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The Importance Of Risk Reward Ratios

Each quarter US FX brokers are required to report the profitability of their client’s accounts. Each quarter, year after year, the results are approximately the same – just 30% of traders run profitable accounts. That means 70% of traders will consistently lose money on their account.

In another study carried out by a large US FX broker involving some 11 million trades, it also became clear that traders enjoyed more winning trades than losing ones. For example, on EUR/USD 60% of trades studied were winning trades.

So, something is clearly not quite right? If EUR/USD traders were placing the right trade 60% of the time but only around 30% of traders had profitable accounts, something is clearly amiss.

Delving deeper in to the numbers, the problem becomes clearer.

In the study, traders on average on EUR/USD took a profit of 62 points, whilst the average loss on the same trade was 127 points. So, traders were willing to accept twice as much loss compared to gains. If a trader is willing to accept twice as much loss compared to gains, there is no way that this account is going to be a profitable account. Slowly the trader would run this account down to 0. This is extremely representative to what happens in trading accounts, time and time again traders are willing to accept significantly more risk than potential gain. This does not make for clever trading.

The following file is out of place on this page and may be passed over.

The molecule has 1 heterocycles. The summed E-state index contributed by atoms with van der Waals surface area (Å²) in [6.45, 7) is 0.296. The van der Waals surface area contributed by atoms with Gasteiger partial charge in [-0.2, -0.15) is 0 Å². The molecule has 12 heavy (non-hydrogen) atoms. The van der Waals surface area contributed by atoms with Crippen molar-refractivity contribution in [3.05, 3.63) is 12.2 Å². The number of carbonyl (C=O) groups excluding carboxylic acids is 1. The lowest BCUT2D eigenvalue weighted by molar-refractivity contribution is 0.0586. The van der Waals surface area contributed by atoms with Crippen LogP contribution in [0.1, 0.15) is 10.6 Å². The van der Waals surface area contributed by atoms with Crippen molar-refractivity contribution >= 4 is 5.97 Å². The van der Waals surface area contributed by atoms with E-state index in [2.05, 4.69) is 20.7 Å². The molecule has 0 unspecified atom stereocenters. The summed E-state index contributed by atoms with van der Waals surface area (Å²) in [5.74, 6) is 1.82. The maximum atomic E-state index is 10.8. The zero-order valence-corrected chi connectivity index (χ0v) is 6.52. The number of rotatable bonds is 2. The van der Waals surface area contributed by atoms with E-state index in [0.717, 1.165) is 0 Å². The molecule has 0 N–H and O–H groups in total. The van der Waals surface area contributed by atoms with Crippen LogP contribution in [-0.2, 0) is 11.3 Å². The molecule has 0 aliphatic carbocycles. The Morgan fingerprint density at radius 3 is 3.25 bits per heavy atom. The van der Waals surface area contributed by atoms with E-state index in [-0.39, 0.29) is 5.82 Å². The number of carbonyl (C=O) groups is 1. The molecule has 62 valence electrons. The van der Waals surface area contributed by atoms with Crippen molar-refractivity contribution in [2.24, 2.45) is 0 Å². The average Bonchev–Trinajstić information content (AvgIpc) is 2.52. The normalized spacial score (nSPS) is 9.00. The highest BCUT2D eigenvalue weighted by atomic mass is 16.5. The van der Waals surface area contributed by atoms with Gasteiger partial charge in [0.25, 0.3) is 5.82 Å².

In order to decide whether a trade is worth doing, what you are risking must be smaller than what the potential gain is. If the potential gain is not at least twice the risk, don’t even consider placing the trade.

Working out Risk Reward Ratio 

So, when you think you’ve found a trading opportunity, work out the potential risk and the potential rewards. Start by plotting your stop. Don’t just pick an arbitrary number, use the market structure to place your stops. Here you should be thinking support and resistance, moving averages, trend lines, whatever it is that you want to use to decide where your stop should go. Don’t make the error of saying I want my stop 50 points away because that it the risk I am willing to take on.

Once you’ve decided on your stop, think about the profit target. In the same way as the stop loss, use the market structure to decide where best to place a target. Again, think Fibonacci, support & resistance, moving averages etc. Don’t say to yourself I want to have a 100 pip reward so I will place my target 100 points away. This is useless.

So now that you have a stop level and target level, as indicated by the market you need to decide if the trade is worthwhile. Is the potential profit at least double the potential loss? If so, then place the trade. If it is not, then don’t even consider placing the trade. This is a rule which should be written into your trading plan to ensure that you stick to it.